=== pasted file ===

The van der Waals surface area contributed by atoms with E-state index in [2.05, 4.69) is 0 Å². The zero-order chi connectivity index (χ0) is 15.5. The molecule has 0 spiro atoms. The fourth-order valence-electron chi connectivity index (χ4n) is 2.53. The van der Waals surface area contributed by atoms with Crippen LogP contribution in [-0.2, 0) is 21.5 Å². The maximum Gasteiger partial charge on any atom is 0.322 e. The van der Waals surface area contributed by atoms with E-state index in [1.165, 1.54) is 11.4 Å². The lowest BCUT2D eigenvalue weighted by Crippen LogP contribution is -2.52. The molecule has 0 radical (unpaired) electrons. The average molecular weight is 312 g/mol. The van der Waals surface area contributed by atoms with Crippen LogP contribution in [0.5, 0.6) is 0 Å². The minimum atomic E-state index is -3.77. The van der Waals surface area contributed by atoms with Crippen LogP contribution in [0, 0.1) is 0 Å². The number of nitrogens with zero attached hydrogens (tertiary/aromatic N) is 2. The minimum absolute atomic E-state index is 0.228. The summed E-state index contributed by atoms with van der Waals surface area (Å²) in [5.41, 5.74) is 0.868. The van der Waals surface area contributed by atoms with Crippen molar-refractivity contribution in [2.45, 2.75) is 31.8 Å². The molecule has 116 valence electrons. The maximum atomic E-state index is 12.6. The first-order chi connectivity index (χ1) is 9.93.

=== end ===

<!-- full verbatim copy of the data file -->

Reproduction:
The van der Waals surface area contributed by atoms with E-state index in [2.05, 4.69) is 0 Å². The zero-order chi connectivity index (χ0) is 15.5. The molecule has 0 spiro atoms. The fourth-order valence-electron chi connectivity index (χ4n) is 2.53. The van der Waals surface area contributed by atoms with Crippen LogP contribution in [-0.2, 0) is 21.5 Å². The maximum Gasteiger partial charge on any atom is 0.322 e. The van der Waals surface area contributed by atoms with E-state index in [1.165, 1.54) is 11.4 Å². The lowest BCUT2D eigenvalue weighted by Crippen LogP contribution is -2.52. The molecule has 0 radical (unpaired) electrons. The average molecular weight is 312 g/mol. The van der Waals surface area contributed by atoms with Crippen LogP contribution in [0.5, 0.6) is 0 Å². The minimum atomic E-state index is -3.77. The van der Waals surface area contributed by atoms with Crippen LogP contribution in [0, 0.1) is 0 Å². The number of nitrogens with zero attached hydrogens (tertiary/aromatic N) is 2. The minimum absolute atomic E-state index is 0.228. The summed E-state index contributed by atoms with van der Waals surface area (Å²) in [5.41, 5.74) is 0.868. The van der Waals surface area contributed by atoms with Crippen molar-refractivity contribution in [2.45, 2.75) is 31.8 Å². The molecule has 116 valence electrons. The maximum atomic E-state index is 12.6. The first-order chi connectivity index (χ1) is 9.93.